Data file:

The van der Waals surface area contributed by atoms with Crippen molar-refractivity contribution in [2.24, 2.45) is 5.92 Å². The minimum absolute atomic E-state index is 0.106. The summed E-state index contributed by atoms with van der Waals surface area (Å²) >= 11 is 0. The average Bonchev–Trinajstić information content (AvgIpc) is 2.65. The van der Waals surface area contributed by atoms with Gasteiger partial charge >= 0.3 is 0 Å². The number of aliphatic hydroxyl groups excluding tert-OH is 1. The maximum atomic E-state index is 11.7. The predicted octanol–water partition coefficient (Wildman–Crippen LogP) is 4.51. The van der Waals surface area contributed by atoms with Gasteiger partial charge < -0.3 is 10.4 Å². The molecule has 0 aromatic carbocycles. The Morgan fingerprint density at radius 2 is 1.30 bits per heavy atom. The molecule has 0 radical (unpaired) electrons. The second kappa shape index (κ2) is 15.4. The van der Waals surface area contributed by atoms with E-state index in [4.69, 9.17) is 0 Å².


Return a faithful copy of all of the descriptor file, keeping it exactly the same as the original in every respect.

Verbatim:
The van der Waals surface area contributed by atoms with Crippen molar-refractivity contribution in [2.24, 2.45) is 5.92 Å². The minimum absolute atomic E-state index is 0.106. The summed E-state index contributed by atoms with van der Waals surface area (Å²) >= 11 is 0. The average Bonchev–Trinajstić information content (AvgIpc) is 2.65. The van der Waals surface area contributed by atoms with Gasteiger partial charge >= 0.3 is 0 Å². The number of aliphatic hydroxyl groups excluding tert-OH is 1. The maximum atomic E-state index is 11.7. The predicted octanol–water partition coefficient (Wildman–Crippen LogP) is 4.51. The van der Waals surface area contributed by atoms with Gasteiger partial charge < -0.3 is 10.4 Å². The molecule has 0 aromatic carbocycles. The Morgan fingerprint density at radius 2 is 1.30 bits per heavy atom. The molecule has 0 radical (unpaired) electrons. The second kappa shape index (κ2) is 15.4. The van der Waals surface area contributed by atoms with E-state index in [4.69, 9.17) is 0 Å².